The US Bureau of Safety and Environmental Enforcement (BSEE) has conditionally approved Shell’s two applications for permits to drill (APD) to conduct exploratory drilling activities in the Chukchi Sea, offshore Alaska, under rigorous safety requirements.
Restricting Shell to drill only the top sections of wells at the Burger Prospect, Burger J and V, the APDs prohibit the company from drilling into oil-bearing zones.
The conditions require Shell to stay away from conducting simultaneous drilling activity at the wells and plug and abandon the top section of the first well prior to proceeding with any drilling activity at the second site.
The APDs also define restrictions that are related to marine mammal protection consistent with requirements established by the US Fish and Wildlife Service (USFWS).
On 30 June, a USFWS letter of authorisation (LoA) was issued to Shell to maintain a minimum 15 miles spacing between active drill rigs during exploration to avoid any effects on walruses in the region.
If Shell plans to drill into oil-bearing zones, under BSEE requirements a capping stack should be on hand and deployable within 24 hours.
Said to be a critical piece of emergency response equipment, a capping stack has been designed to shut in a well in the unlikely event of a loss of well control.
Shell’s capping stack is currently positioned on the M/V Fennica vessel, which is on the way to Portland, Oregon, for repairs and once the vessel is capable of being deployed, the company can satisfy the capping stack requirement.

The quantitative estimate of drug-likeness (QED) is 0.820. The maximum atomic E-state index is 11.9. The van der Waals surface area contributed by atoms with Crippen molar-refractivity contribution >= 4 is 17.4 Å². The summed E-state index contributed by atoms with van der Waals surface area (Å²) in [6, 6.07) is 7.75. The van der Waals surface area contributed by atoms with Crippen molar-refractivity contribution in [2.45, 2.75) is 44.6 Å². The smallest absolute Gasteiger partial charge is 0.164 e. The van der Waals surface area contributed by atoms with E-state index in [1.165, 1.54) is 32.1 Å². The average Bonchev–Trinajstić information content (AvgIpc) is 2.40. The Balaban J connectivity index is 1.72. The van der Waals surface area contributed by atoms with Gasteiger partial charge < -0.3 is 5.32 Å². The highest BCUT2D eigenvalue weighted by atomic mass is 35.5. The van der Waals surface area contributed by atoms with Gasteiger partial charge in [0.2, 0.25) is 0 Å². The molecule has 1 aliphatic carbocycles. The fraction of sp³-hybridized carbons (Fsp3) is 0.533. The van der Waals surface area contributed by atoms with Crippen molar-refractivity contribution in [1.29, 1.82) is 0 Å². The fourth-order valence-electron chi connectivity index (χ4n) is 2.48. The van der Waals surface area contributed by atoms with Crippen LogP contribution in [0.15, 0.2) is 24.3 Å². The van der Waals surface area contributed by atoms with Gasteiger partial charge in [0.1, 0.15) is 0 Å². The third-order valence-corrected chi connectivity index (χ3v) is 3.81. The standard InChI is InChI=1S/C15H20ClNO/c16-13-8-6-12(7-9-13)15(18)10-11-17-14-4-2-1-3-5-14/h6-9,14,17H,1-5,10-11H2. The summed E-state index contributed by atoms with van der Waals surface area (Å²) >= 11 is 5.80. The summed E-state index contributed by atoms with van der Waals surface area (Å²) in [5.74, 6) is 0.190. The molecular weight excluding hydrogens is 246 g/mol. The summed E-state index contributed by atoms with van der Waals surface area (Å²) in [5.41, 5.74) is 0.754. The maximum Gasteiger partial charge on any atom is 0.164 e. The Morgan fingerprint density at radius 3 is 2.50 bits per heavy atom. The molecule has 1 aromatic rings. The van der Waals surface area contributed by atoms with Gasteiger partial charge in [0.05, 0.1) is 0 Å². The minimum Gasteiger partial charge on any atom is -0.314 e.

Once the company is ready, it may submit an application for permit to modify the APDs and request to have this restriction reconsidered.
BSEE director Brian Salerno said: "Without question, activities conducted offshore Alaska must be held to the highest safety, environmental protection, and emergency response standards.
"Without the required well control system in place, Shell will not be allowed to drill into oil-bearing zones. As Shell conducts exploratory activities, we will be monitoring their work around the clock to ensure the utmost safety and environmental stewardship."
The LoA requires Shell to maintain trained wildlife observers on all drilling units and support vessels and must stay within explicitly outlined vessel operating speeds in addition to providing daily reports on all vessel transits.
As part of its review, BSEE analysed information submitted by Shell on well casing design, equipment design, testing procedures, safety protocol, third party certifications of key equipment and rig information.
BSEE safety inspectors will be present on the drilling units Noble Discoverer and Transocean Polar Pioneer 24 hours a day in order to ensure compliance with the conditions of the APDs.
Image: Drilling unit Noble Discoverer. Photo: courtesy of Bureau of Safety and Environmental Enforcement.